Friday, June 16, 2017

Welcome World Readers!

click to enlarge
“Chaotic terrain” is an astrogeologic term to describe a jumbled landscape on a planet, such as Mars.  It’s a type of landscape not really seen on Earth, but I do think it is appropriate for our world on spiritual, cultural, and political levels.  At the same time, there’s incredible beauty everywhere.  I write stories that attempt to capture both the chaos and the beauty of life by embodying ideas that are often neglected or missing in literature—what I call, the missing elements.

After being a prolife/antiabortion activist since 1988 or so and writing countless letters to the editor and guest commentaries, in year 2000, I decided to write a novel.  It took a long time to rewrite and revise.  I didn’t finalize the current covers until a month ago.  And early this year I hired a recent seminary graduate to proofread the book again. The title is Universal Man, which is a turn on the concept of the holy, catholic (universal) church we ascribe to in the creeds.  Do I give away too much by saying that the main character, Stanley Timmons, represents the visible Church?  At least he does in my mind.  It was my intention to give him that role, though I hope I’ve made him to be a true-to-life person and not anything like an archetype. The primary characters, including Timmons, take their beliefs to the logical, often disturbing conclusions.

The book is in three volumes. An early reader called it a contemplative thriller.

My dear wife told me once that publishing short stories would bring attention to my novel.  That never came true.  Not yet anyway.  After the novel was more or less complete, I wrote about 30 short stories and got a number of them published in small places here and there.  But I got tired of rejection letters.  At about 250 rejections, I quit “submitting” stories, deciding rather to “dominate” them, hence my book When Earth Whispers & Other Mostly Speculative Tales, speculative meaning not strictly real-world, and that would include horror, contemporary fantasy, and science-fiction.  You can buy the book at Amazon, but since you probably don’t know me, I suggest you first read a couple stories here on my blog.  All of them are published or linked here and you can read them totally for free.  For this purpose I recommend one of the flash stories—complete stories in 1000 words or less.  Maybe try “Deprescience”.  A now retired editor at God’s World Publications said about it in the comments section at Every Day Fiction:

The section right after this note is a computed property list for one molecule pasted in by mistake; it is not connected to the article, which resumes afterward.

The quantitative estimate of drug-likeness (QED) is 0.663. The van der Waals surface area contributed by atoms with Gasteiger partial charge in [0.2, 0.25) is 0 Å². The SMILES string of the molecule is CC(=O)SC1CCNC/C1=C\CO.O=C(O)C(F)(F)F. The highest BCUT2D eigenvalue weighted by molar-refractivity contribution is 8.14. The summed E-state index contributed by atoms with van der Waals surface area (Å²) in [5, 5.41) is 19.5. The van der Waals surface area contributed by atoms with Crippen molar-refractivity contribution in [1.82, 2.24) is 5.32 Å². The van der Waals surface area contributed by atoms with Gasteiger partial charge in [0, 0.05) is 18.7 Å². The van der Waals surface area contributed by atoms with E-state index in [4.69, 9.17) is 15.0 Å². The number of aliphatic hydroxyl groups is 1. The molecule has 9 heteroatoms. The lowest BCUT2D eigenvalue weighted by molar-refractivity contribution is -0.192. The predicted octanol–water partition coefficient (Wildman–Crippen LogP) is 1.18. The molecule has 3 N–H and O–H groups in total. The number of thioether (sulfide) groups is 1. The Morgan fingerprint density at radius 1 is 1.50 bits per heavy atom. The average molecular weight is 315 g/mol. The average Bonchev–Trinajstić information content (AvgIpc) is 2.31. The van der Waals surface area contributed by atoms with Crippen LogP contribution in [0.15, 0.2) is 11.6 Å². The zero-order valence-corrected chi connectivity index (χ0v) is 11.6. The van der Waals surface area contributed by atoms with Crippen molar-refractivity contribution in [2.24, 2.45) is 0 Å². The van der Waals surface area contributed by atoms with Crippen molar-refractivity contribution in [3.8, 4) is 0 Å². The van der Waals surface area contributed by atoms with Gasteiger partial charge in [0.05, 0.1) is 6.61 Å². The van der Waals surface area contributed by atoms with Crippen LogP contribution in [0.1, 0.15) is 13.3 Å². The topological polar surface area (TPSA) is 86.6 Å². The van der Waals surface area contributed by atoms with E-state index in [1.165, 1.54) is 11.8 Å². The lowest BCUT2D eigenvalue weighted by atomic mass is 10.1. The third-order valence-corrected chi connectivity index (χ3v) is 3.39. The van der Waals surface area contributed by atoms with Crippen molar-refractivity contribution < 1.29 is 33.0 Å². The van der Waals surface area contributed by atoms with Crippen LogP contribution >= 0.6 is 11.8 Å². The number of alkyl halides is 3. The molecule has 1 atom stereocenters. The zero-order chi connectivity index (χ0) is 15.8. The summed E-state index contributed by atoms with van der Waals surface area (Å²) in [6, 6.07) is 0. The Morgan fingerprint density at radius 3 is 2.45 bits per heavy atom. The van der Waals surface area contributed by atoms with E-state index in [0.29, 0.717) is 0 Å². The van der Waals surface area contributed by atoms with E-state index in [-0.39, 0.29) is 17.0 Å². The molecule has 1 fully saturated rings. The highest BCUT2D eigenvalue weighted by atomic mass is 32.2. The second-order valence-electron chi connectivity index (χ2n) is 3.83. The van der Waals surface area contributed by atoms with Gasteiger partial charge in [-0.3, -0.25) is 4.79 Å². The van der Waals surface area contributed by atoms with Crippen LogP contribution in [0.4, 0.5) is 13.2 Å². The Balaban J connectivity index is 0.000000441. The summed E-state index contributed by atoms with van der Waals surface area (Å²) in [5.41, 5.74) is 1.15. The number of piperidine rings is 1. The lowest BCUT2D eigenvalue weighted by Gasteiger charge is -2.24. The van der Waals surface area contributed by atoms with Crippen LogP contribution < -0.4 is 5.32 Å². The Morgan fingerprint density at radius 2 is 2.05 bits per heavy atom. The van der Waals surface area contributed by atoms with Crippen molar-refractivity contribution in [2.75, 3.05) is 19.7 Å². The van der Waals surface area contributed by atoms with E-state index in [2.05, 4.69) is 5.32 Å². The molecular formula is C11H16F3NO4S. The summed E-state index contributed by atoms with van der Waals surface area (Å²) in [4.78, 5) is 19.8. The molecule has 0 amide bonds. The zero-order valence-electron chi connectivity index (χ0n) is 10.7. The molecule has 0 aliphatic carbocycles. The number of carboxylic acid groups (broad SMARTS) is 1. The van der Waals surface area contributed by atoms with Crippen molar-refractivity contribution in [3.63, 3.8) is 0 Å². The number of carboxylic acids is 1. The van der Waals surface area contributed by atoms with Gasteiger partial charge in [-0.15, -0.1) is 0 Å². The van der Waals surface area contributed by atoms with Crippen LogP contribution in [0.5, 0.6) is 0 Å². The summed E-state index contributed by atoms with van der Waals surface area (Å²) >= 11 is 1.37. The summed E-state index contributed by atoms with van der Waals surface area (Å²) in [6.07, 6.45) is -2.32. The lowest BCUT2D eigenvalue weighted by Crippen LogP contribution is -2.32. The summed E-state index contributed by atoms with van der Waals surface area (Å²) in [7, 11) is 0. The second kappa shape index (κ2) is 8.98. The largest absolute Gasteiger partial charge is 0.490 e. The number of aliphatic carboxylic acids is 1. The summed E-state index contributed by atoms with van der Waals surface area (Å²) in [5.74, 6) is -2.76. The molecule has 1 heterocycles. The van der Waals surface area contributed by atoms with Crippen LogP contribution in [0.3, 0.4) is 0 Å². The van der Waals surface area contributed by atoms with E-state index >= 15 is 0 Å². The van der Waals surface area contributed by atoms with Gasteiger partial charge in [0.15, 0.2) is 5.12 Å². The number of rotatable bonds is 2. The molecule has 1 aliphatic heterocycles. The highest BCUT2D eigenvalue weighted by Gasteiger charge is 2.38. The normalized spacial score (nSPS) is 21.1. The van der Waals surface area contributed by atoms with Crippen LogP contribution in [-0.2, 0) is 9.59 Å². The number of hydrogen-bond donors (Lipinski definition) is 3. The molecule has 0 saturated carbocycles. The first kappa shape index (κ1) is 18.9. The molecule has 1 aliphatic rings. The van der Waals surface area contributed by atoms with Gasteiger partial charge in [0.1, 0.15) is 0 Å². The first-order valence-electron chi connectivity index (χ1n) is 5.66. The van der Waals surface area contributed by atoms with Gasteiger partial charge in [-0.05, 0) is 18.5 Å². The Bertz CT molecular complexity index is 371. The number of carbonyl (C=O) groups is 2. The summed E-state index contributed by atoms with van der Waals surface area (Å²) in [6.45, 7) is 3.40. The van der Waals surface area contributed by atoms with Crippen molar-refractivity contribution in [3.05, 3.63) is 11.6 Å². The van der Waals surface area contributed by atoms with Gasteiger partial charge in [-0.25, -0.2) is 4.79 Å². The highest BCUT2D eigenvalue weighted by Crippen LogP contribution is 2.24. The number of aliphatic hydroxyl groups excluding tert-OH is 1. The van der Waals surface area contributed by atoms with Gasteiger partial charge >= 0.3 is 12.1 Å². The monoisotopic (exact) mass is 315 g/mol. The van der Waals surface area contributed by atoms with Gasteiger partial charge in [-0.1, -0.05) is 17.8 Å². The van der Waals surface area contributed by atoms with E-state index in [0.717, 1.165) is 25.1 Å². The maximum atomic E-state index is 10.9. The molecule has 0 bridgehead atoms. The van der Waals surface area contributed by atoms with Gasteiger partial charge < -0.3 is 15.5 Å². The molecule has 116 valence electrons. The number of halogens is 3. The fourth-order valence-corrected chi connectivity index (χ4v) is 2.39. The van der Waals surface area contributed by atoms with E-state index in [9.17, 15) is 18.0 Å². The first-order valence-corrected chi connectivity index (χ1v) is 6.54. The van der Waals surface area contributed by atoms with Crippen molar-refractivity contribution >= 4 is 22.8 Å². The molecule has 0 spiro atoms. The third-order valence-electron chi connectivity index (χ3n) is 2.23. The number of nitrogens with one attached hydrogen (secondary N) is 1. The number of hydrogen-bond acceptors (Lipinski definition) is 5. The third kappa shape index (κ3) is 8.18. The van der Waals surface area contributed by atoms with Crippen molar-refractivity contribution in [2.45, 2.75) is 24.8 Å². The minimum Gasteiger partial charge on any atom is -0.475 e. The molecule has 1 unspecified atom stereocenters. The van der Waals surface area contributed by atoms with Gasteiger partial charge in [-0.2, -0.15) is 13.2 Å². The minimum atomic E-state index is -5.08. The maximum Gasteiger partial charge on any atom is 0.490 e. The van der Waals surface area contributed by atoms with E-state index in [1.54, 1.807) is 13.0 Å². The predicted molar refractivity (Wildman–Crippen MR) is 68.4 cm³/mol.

“This story is filled with surprises, the main surprise being its consistent and profound surprises themselves from beginning to end. Very well written, bolstered by obvious wisdom and literary panache. I was captivated by the scope of this quite brief masterpiece.”

So, you can find story titles and links on the blog column on the right.

If you like it, or are at least intrigued by “Deprescience”, try “Genius” or “Not the Wrong Planet”.  My almost shortest story is “Spark” at 544 words.  Then if you wish, try something longer, and when you’re ready, tackle the novel.  Or start with the novel.   After all, I wrote it first.  It is filled with surprises, too.  One interesting thing is that the novel contains numerous photographs of the real locations in the story, or locations that served as models for writing the scenes.  For ordering books, go to my “official website” ChaoticTerrain.com. It’s far more straightforward than this messy blog.

By the way, the monarch butterfly in the photograph is a male I raised in my house, and it’s perched on a milkweed plant (asclepias tuberosa) I grew from seed.  I had just released the butterfly and it had not yet taken its first flight.  But then it did and flew up into the wide world, perhaps to travel a thousand miles. Of course I hope that’s a metaphor for my stories, all of them and the novel, homegrown.

            -Meredith Eugene (Mickey) Hunt


(Not to distract you, but if you are fascinated by insects, watch my HD close-up video of a monarch butterfly emerging from its chryrsalis shell.)

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